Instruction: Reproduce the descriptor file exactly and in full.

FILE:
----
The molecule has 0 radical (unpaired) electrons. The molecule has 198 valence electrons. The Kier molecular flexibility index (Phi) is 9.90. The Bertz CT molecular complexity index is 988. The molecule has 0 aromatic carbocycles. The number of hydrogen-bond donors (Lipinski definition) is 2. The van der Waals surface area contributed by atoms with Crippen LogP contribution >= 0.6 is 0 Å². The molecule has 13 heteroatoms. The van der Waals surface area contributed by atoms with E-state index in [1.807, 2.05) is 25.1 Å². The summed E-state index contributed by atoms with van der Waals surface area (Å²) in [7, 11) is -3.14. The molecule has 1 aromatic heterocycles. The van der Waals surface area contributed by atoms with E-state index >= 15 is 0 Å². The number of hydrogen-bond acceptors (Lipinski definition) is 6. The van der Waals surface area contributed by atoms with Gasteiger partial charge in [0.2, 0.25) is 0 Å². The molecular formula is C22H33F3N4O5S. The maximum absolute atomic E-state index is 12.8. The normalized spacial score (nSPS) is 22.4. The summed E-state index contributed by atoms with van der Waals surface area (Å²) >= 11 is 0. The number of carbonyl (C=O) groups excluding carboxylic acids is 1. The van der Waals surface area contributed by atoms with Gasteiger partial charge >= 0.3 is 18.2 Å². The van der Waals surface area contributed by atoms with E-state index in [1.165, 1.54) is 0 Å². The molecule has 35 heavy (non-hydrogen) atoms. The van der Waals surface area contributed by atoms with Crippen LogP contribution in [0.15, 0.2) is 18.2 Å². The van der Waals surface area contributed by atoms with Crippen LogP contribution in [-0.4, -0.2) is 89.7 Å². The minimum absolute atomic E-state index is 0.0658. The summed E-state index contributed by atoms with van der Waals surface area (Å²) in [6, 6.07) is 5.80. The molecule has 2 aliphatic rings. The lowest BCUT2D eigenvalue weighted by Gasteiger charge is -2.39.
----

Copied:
The molecule has 0 radical (unpaired) electrons. The molecule has 198 valence electrons. The Kier molecular flexibility index (Phi) is 9.90. The Bertz CT molecular complexity index is 988. The molecule has 0 aromatic carbocycles. The number of hydrogen-bond donors (Lipinski definition) is 2. The van der Waals surface area contributed by atoms with Crippen LogP contribution >= 0.6 is 0 Å². The molecule has 13 heteroatoms. The van der Waals surface area contributed by atoms with E-state index in [1.807, 2.05) is 25.1 Å². The summed E-state index contributed by atoms with van der Waals surface area (Å²) in [7, 11) is -3.14. The molecule has 1 aromatic heterocycles. The van der Waals surface area contributed by atoms with E-state index >= 15 is 0 Å². The number of hydrogen-bond acceptors (Lipinski definition) is 6. The van der Waals surface area contributed by atoms with Gasteiger partial charge in [0.2, 0.25) is 0 Å². The molecular formula is C22H33F3N4O5S. The maximum absolute atomic E-state index is 12.8. The normalized spacial score (nSPS) is 22.4. The summed E-state index contributed by atoms with van der Waals surface area (Å²) >= 11 is 0. The number of carbonyl (C=O) groups excluding carboxylic acids is 1. The van der Waals surface area contributed by atoms with Gasteiger partial charge >= 0.3 is 18.2 Å². The van der Waals surface area contributed by atoms with E-state index in [1.165, 1.54) is 0 Å². The molecule has 35 heavy (non-hydrogen) atoms. The van der Waals surface area contributed by atoms with Crippen LogP contribution in [0.15, 0.2) is 18.2 Å². The van der Waals surface area contributed by atoms with Crippen LogP contribution in [-0.4, -0.2) is 89.7 Å². The minimum absolute atomic E-state index is 0.0658. The summed E-state index contributed by atoms with van der Waals surface area (Å²) in [6, 6.07) is 5.80. The molecule has 2 aliphatic rings. The lowest BCUT2D eigenvalue weighted by Gasteiger charge is -2.39.